Stopping Armageddon: A Discussion on Monitoring

This isn’t a post about how to set up specific tools. It’s more of a discussion on the concepts and processes that you should think through during development and implementation. This may end up being a series where I dive deeper into each of these bits.

We don’t write bulletproof code. Sometimes it’s hard to acknowledge that, pride gets in the way. Even if you think you have worked out all the kinks, all the bugs.. there will be something, somewhere.. some kind of edge case that will come out to haunt you. So, how do we prepare ourselves for that moment? How do we ensure that we have all of the pieces in place to stop armageddon before it starts? Logging and monitoring.

Knowing when things have gone wrong is reactive. Whereas knowing when things are going wrong is proactive.
- Kyle Galbraith

For a lot of us, logging and monitoring are something we think about at the end of a project. The focus is always on how can we accomplish that problem being presented in front of us, but not how are we going to monitor it going forward. We need to change this line of thinking. Thinking through the operations side of that feature in the beginning of the project allows us to weave these changes throughout rather than tacking them on at the end.

You may be asking, “those are some nice words Nathan, but what should we actually be doing?” The first thing we need to do is define our key metrics.


The answer isn’t to monitor all the things, all the time. That’s nice to say, but near impossible to actually do. No, what we actually need to do is identify things that represent what makes or breaks our application. What is the goal of the project and how can we quantify its’ success?

Monitoring exception rates, request durations, etc., are a good starting point. However, we need to also be thinking about the non-technical metrics. It may be that the request durations have slowed by 10%, but is that really impacting the grand scheme of things? Again, the project we’re working on is trying to solve some kind of problem. How do we measure that?

For example, if you’re building an ecommerce site, you may want to monitor customer sign-ups and orders. If it’s a loyalty program, maybe you should watch enrollments, activities recorded and rewards redeemed. If it’s a product reviews API, your metrics are probably reviews written. Point is, each project you work on should have something measurable that shows whether or not it’s accomplishing it’s goal. That’s your key metric.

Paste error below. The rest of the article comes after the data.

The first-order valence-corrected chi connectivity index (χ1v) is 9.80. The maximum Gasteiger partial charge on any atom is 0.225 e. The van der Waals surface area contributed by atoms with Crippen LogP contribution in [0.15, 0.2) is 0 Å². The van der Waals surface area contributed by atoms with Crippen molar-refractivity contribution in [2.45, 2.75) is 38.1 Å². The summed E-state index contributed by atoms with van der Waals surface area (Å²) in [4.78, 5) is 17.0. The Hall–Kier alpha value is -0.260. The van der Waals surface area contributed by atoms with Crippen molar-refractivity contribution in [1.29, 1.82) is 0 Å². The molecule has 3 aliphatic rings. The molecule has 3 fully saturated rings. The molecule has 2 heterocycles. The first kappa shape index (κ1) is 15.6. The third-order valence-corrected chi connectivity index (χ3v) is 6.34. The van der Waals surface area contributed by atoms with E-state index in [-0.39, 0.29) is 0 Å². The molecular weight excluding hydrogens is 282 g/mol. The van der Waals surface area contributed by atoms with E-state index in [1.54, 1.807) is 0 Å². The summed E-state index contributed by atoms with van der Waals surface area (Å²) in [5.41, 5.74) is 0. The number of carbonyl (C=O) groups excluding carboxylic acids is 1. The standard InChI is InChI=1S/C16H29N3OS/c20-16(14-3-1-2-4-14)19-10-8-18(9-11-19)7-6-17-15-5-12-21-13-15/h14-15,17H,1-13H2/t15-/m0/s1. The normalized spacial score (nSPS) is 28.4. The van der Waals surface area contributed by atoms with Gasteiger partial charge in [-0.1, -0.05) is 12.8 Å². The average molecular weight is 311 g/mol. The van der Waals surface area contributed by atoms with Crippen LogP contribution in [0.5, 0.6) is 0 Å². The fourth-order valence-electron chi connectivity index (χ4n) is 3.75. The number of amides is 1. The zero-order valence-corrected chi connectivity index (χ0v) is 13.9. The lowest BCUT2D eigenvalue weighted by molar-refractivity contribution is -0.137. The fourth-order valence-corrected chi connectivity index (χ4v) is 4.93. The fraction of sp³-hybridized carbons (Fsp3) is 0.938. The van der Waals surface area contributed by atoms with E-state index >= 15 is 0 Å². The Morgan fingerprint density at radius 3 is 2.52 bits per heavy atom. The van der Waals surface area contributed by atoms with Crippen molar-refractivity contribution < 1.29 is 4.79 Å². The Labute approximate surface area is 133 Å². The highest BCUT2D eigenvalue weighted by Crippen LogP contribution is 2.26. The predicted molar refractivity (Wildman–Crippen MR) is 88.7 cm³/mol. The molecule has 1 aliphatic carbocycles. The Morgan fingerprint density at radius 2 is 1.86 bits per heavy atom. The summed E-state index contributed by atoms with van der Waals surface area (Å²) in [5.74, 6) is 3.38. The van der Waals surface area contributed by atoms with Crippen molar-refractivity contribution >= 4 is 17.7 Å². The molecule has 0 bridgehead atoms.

We have our key metrics identified, now what?

It’s not enough to just be able to query the metric in some database to get the current value. We need to see that metric logged over time so that we can establish a baseline and see a trend. There are a plethora of tools that can help you do this; Grafana, Application Insights, and Geckoboard to name a few. Or… it could just be as simple as creating a new table in that database to summarize the metric over time. Pick something and ensure it’s updated frequently.

Good, now we can tell when all hell is breaking loose. However, it won’t do us any good if we can’t find out why.


While working through your development tasks, make sure you’re keeping those key metrics in mind. When catching an exception, log enough detail and context to help yourself out later. If the exception is related to a specific customer account for example, make sure you’re including that account’s ID or some other identifier. Don’t be afraid to log more than just errors either. As long as you use your log levels appropriately, you can typically filter out the lower levels until needed. Storage is cheap and more information is better.


At this point, we have our metrics defined and some supporting messages being logged. What’s next? All that’s left to do is designate someone to query this data continuously and let the team know if any issues arise.

No, what we need to do now is set up some alerts. This is arguably the most important piece of this process. Without decent alerting, you are still in a reactive state. You won’t know anything is happening until someone is busting down your door.

Remember those metric trends that you set up earlier? Use those to figure out the threshold that the metric should fall within. Over a 5 minute period, maybe you normally see 30 - 50 customer signups and 15 - 20 orders placed. If the number ever falls lower than that, you should be notified. Think of a threshold that you’re comfortable with and set up an alert to fire whenever it falls outside of that safe zone.

Communicating alerts can be a tricky thing as well. Most places default to logging everything to email. However, in a world where we are being spammed with email from everywhere, it’s easy for things to get lost. If email is all you have though, just ensure that you set up proper rules / filtering within your inbox to handle it. Email is definitely the easiest to get up and going.

On top of that, I would really encourage looking at the tools your team uses for day-to-day communication (please don’t say email). Maybe you use Slack or Microsoft Teams.. Hipchat.. Skype.. AOL? Whatever it is, my recommendation would be setting up a place within that application for these alerts to land. You’re in that tool all day anyway, it makes sense.

The other option (maybe in addition to) is SMS. If you go this route, I highly recommend only using it in urgent situations / when necessary. No one would like their phone blowing up constantly with alerts saying ‘site performance degradation by 5%.’


There are going to be bugs, there are going to be issues that happen in production. That’s the nature of technology. However, with a few changes in habit, we can better prepare ourselves for those issues. By starting the discussion up front, we can ensure we’re thinking through the monitoring pieces with each new piece of functionality we develop.